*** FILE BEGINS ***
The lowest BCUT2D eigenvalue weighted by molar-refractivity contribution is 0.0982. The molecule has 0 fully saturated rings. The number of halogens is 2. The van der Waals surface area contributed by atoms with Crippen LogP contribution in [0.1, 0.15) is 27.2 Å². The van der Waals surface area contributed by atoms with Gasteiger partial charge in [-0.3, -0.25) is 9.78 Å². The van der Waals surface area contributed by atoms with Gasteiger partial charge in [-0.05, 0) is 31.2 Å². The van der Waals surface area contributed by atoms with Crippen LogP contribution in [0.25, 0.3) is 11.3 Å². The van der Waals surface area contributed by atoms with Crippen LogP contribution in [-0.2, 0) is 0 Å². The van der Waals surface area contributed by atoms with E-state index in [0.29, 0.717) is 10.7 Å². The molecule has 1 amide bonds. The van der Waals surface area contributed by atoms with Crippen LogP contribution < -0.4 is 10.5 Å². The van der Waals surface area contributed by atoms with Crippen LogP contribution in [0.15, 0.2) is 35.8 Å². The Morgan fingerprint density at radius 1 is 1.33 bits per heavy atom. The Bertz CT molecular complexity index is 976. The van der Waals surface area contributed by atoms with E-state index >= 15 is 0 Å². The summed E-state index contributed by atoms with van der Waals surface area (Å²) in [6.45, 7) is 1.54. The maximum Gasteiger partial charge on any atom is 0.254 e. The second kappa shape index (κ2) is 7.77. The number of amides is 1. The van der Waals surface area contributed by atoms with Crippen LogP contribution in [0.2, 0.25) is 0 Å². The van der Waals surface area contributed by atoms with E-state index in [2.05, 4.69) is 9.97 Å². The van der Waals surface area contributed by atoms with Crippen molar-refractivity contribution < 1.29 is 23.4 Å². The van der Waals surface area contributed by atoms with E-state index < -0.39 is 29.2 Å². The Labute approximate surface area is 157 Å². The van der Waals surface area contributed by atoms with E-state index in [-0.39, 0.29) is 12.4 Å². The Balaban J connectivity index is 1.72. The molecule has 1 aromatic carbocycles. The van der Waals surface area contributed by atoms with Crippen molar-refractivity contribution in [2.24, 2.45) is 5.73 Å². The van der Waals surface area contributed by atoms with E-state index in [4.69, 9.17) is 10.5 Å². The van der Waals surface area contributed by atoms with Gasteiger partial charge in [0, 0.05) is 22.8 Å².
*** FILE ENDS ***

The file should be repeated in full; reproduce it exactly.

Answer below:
The lowest BCUT2D eigenvalue weighted by molar-refractivity contribution is 0.0982. The molecule has 0 fully saturated rings. The number of halogens is 2. The van der Waals surface area contributed by atoms with Crippen LogP contribution in [0.1, 0.15) is 27.2 Å². The van der Waals surface area contributed by atoms with Gasteiger partial charge in [-0.3, -0.25) is 9.78 Å². The van der Waals surface area contributed by atoms with Gasteiger partial charge in [-0.05, 0) is 31.2 Å². The van der Waals surface area contributed by atoms with Crippen LogP contribution in [0.25, 0.3) is 11.3 Å². The van der Waals surface area contributed by atoms with Crippen LogP contribution in [-0.2, 0) is 0 Å². The van der Waals surface area contributed by atoms with E-state index in [0.29, 0.717) is 10.7 Å². The molecule has 1 amide bonds. The van der Waals surface area contributed by atoms with Crippen LogP contribution < -0.4 is 10.5 Å². The van der Waals surface area contributed by atoms with Crippen LogP contribution in [0.15, 0.2) is 35.8 Å². The Morgan fingerprint density at radius 1 is 1.33 bits per heavy atom. The Bertz CT molecular complexity index is 976. The van der Waals surface area contributed by atoms with E-state index >= 15 is 0 Å². The summed E-state index contributed by atoms with van der Waals surface area (Å²) in [6.45, 7) is 1.54. The maximum Gasteiger partial charge on any atom is 0.254 e. The second kappa shape index (κ2) is 7.77. The number of amides is 1. The van der Waals surface area contributed by atoms with Crippen LogP contribution in [0.2, 0.25) is 0 Å². The van der Waals surface area contributed by atoms with E-state index in [2.05, 4.69) is 9.97 Å². The van der Waals surface area contributed by atoms with Crippen molar-refractivity contribution < 1.29 is 23.4 Å². The van der Waals surface area contributed by atoms with E-state index < -0.39 is 29.2 Å². The Labute approximate surface area is 157 Å². The van der Waals surface area contributed by atoms with E-state index in [-0.39, 0.29) is 12.4 Å². The Balaban J connectivity index is 1.72. The molecule has 1 aromatic carbocycles. The van der Waals surface area contributed by atoms with Crippen molar-refractivity contribution in [2.24, 2.45) is 5.73 Å². The van der Waals surface area contributed by atoms with E-state index in [4.69, 9.17) is 10.5 Å². The van der Waals surface area contributed by atoms with Gasteiger partial charge in [0, 0.05) is 22.8 Å².